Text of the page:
In a surprise move, Israeli Prime Minister Benjamin Netanyahu and opposition Kadima leader Shaul Mofaz have reportedly agreed to form a coalition government, cancelling plans for early elections that had been expected to take place on September 4.
A spokeswoman for Netanyahu’s Likud party said that Netanyahu and Mofaz would formally announce the unity government deal at a press conference Tuesday at 10:30 am in the Knesset, the Jerusalem Post’s Gil Hoffman wrote on Twitter.
The Times of Israel’s David Horovitz reports on the political calculations that may have made such a unity government deal attractive for Netanyahu:
…At the eleventh hour, just before his colleagues were set to vote the 18th Knesset into history, Netanyahu achieved a whole slew of tactical victories. He widened his coalition to include the largest party in parliament, signing the deal with Mofaz that he and the former Kadima leader Tzipi Livni could not bring themselves to ratify, no matter how beneficial each might have believed it to be for their parties and the nation. He now heads a vast coalition, in which the minor parties immediately muster less influence, and have consequently less capacity to try to manipulate the national agenda for their narrower needs. […]
In Mofaz, he has a partner who demonstrably wants to sit in government, and with whom he quite plainly can find a common and expedient language. … The last thing Mofaz wanted was to face the voters with Kadima heading for only 12 or so seats. […]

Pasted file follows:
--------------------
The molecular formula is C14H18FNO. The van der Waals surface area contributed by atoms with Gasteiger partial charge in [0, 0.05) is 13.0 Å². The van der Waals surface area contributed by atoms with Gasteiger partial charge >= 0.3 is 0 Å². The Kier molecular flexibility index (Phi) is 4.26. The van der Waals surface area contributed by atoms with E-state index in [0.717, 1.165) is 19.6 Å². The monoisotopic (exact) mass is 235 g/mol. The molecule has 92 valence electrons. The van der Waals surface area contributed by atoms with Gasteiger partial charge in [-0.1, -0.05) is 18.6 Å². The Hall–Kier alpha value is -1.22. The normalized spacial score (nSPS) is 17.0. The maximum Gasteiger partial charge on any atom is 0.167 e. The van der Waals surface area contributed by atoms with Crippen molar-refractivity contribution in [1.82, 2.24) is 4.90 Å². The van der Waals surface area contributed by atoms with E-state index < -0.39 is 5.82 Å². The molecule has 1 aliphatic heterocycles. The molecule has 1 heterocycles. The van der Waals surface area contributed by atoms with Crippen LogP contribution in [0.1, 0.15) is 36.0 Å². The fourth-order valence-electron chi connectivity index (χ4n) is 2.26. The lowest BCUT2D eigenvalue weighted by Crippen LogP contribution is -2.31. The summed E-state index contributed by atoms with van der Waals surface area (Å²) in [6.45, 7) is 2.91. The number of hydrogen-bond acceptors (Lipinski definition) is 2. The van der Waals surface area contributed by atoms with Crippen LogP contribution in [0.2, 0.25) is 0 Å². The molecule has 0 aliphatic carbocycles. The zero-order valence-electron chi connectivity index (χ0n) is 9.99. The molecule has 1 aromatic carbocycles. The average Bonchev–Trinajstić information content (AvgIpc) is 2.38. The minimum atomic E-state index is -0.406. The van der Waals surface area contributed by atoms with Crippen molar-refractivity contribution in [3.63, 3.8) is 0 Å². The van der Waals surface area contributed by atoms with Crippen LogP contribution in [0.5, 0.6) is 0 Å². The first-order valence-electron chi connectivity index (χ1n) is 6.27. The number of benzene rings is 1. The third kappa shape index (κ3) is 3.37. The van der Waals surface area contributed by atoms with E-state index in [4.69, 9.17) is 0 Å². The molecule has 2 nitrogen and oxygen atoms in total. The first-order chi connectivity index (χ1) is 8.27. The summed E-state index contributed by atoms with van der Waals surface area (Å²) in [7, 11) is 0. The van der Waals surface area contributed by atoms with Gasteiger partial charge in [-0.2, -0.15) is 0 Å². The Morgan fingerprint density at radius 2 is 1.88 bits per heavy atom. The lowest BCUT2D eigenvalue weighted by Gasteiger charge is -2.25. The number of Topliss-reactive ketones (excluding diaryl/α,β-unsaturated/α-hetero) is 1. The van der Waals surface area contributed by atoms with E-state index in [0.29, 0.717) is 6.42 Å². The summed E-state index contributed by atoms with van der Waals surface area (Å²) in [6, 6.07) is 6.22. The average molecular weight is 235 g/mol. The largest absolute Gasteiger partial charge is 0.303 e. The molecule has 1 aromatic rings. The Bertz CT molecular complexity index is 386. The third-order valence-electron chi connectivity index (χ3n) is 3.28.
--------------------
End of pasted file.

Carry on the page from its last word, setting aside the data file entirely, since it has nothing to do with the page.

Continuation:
The deal also shows that Netanyahu “hates taking chances,” writes Haaretz editor in chief Aluf Benn:
He’ll always prefer playing it safe and avoiding uncertain situations. As far as he’s concerned, the results speak to his favor. Fact is, he’s still in power, and will stay there for a long time heading an unbreakable coalition, with Tzipi Livni who used to assault him in her Knesset speeches for his “survival policy,” sitting at her Tel Aviv home.
Now, Netanyahu is at his most comfortable. ….
The deal also throws a lifeline to Israeli Defense Minister Ehud Barak, Harriet Sherwood reports at the Guardian:
A side-effect of the cancellation of September’s election and the reinstatement of the October 2013 election is to extend Barak’s political life for another year and a half. As I wrote earlier in an analysis of Tuesday’s developments, Barak was facing potential political elimination in four months. Now his position at Netanyahu’s side is assured for the timeframe of a possible military strike.
Regarding the Israeli domestic political scene, the deal signals the beginning of the end for the Likud-breakaway Kadima party, veteran American Israel observer Joann Mort tells me:
“This is the end of Kadima,” Mort said by email. “It won’t survive this coalition, but it wouldn’t have survived anyway. This does give life to the left for the next year to become an actual opposition, though-which is not a bad thing. There was nothing good that would have come from elections.”